Housing activists discuss anti-displacement strategies
Groups from across the city convene at Rox. church to fight displacement
Grassroots community groups and city councilors, devoted to addressing gentrification across Boston, held a meeting on Saturday to present three anti-displacement initiatives to the public and to discuss solutions for equitable city development.
The three solutions proposed at the Homes for All Assembly, held at the First Church of Roxbury in John Eliot Square, targeted improvements to community governance, affordable housing and changes to city zoning. Roxbury is especially at risk for gentrification and displacement, with the proliferation of luxury condo units beyond the reach of most neighborhood residents.
Amanda Govan of Reclaim Roxbury, a group focused on neighborhood empowerment, and one of the event’s organizers, stressed the power of community organizing: “This is hitting city-wide. It doesn’t matter what color your skin is. We all should have rights to live comfortably.”
The Sept. 22 meeting comes after District 7 City Councilor Kim Janey, earlier this month, called for a city council hearing on gentrification. Janey proposed a voucher program for equitable development that explores options for revenue, including the taxing of new luxury condos. Janey couldn’t attend Saturday’s event due to a board meeting, but she said she supports the organizers of the Homes for All Assembly and its mission.
“I applaud the work that is raising awareness on what is happening,” said Janey in a phone interview. “Too many are being displaced.”
The 12 meeting organizers, including City Life/Vida Urbana, New England United for Justice, Reclaim Roxbury, and Alternatives for Community and Environment, emphasized the importance of creating a “massive social movement” led by the people most impacted.
After introducing three plans developed by the event’s organizers prior to the event, meeting attendees split into small groups where they asked questions and provided feedback. The first plan calls for establishing “inclusive and democratic” neighborhood governments made of neighborhood residents, who would push for zoning changes. The second solution calls for a demand to Boston government that 50 percent of new housing be made affordable based on an area’s median income The last plan seeks to establish anti-displacement zones, which would “protect neighborhoods most impacted by displacement.”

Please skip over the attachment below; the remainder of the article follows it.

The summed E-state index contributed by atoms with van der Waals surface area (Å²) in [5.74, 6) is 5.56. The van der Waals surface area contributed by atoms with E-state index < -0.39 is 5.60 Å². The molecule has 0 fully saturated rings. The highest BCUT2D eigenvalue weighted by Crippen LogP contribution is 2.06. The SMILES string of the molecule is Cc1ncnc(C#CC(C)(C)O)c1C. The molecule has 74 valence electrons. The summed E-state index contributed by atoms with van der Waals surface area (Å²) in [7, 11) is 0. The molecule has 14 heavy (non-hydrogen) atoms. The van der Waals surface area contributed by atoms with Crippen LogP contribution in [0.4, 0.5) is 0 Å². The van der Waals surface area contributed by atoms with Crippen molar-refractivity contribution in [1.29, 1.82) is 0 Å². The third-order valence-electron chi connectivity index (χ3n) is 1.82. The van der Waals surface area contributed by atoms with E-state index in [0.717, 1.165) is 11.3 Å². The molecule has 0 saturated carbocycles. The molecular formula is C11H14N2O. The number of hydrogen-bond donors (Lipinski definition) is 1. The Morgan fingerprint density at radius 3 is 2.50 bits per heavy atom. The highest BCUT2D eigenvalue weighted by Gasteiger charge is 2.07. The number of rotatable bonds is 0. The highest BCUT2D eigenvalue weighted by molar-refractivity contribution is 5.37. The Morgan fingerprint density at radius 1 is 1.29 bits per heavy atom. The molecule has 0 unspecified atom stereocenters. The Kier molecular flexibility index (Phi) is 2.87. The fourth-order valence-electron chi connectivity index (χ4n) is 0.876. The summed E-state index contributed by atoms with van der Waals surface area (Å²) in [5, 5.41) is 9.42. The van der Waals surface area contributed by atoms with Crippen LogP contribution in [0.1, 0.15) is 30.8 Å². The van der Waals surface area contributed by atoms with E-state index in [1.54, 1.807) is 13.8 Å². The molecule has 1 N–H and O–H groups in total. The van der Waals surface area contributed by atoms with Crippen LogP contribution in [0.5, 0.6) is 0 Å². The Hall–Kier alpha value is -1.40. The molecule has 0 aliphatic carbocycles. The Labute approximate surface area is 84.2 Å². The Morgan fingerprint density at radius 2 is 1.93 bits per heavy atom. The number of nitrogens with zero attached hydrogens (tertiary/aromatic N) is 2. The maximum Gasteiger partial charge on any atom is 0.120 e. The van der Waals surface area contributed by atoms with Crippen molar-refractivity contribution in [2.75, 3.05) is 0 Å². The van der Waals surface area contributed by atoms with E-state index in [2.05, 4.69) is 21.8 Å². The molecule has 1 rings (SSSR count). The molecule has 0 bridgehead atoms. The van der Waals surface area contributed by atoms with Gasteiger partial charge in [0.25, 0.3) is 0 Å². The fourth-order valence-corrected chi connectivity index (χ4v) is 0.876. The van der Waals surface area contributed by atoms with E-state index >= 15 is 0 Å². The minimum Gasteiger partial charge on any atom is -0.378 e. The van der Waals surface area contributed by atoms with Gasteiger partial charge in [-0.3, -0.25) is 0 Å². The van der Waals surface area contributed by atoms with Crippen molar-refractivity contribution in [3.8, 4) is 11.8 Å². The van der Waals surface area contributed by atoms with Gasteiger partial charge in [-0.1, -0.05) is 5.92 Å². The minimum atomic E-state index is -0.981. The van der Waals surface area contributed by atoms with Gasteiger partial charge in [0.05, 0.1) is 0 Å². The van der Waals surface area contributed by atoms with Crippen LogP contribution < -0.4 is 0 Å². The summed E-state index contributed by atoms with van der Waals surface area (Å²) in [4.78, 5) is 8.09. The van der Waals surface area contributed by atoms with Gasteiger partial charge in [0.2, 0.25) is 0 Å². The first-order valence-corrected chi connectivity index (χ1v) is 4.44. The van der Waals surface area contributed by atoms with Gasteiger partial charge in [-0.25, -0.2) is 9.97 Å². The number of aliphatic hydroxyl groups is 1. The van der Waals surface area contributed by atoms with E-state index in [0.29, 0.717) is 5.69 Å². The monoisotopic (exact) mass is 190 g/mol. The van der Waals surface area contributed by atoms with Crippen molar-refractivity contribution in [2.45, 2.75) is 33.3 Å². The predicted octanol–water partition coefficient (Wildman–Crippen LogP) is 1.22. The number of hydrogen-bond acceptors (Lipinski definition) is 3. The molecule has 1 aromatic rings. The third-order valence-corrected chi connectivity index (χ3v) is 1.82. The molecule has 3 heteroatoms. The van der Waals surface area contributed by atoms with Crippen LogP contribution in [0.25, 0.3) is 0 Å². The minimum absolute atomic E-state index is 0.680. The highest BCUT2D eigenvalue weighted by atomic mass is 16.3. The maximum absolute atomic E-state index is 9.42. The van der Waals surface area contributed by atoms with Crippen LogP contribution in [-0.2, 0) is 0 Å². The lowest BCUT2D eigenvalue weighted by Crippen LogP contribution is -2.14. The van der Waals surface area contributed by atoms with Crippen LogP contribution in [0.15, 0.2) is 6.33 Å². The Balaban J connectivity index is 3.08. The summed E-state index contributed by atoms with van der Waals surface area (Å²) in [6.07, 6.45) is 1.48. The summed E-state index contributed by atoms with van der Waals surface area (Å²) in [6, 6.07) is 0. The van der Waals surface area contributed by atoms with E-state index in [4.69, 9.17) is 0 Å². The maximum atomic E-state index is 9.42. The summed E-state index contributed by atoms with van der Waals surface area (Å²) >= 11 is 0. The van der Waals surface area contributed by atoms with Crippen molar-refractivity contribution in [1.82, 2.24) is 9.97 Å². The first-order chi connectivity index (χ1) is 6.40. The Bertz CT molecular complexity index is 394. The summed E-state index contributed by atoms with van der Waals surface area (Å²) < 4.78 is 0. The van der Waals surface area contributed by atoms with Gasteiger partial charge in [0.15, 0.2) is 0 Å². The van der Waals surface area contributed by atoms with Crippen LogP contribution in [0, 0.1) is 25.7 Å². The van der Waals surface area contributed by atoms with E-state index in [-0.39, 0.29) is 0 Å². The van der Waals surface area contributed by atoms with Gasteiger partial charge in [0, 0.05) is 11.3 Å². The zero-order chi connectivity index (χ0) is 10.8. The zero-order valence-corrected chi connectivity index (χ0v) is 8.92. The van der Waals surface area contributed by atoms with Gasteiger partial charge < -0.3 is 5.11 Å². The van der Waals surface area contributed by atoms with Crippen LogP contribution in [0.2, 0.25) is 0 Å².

At the end of the small group sessions, attendees, including residents, Boston city councilors and Massachusetts state representatives, placed votes on which solutions they favored. Taking the meeting’s votes and feedback, Homes for All organizers will revise the solutions for further action.
City Councilor Michelle Wu and former Councilor Chuck Turner, and state Representatives Mike Connolly and Byron Rushing also attended the Homes for All Assembly.
“I was there at the assembly to show my support for building the grassroots organizing necessary to accomplish that,” said Rushing. “I was impressed with the range of organizations represented.”
Connolly said he is excited by the community-led response to what he called “the ongoing displacement emergency and the ongoing emergency in the shortage of affordable housing in the Boston area.” Connolly added that he is about to propose a new “Guaranteed Housing For All” policy through a comprehensive public process.
Wu echoed the urgency of the meeting.
“I wholeheartedly agree that housing is a human right, and we must take urgent, strong actions to stop the displacement happening across our city,” she said.
Roxbury residents like Rachel Domond and Joseph Eubanks Jr. expressed concern for their neighborhood.
“Of the neighborhoods that are being impacted, Roxbury is one of the neighborhoods that has a more concentrated population of low-income black and brown people,” said Domond. “I think that this is a really good opportunity to come together as a city.”
Eubanks said, “I came here to talk about how we can move Boston along whereby the city is more inclusive. It’s like the tale of two cities right now. You have the richest against the poor.”
Following the meeting, attendees marched to a nearby “Regional Thinking” meeting led by Yes In My Backyard, or YIMBY. There, Homes for All entered the Roxbury Community College Media Arts Center, interrupted the meeting that was taking place, and called for a stop to neighborhood displacement.
Lisa Owens, executive director of City Life/Vida Urbana, a grassroots community organization focused on racial, social and economic justice, led the protest and criticized the YIMBY group’s strategy.
“We definitely don’t think that the solution is to change housing laws so that developments are allowed into the neighborhood,” said Owens.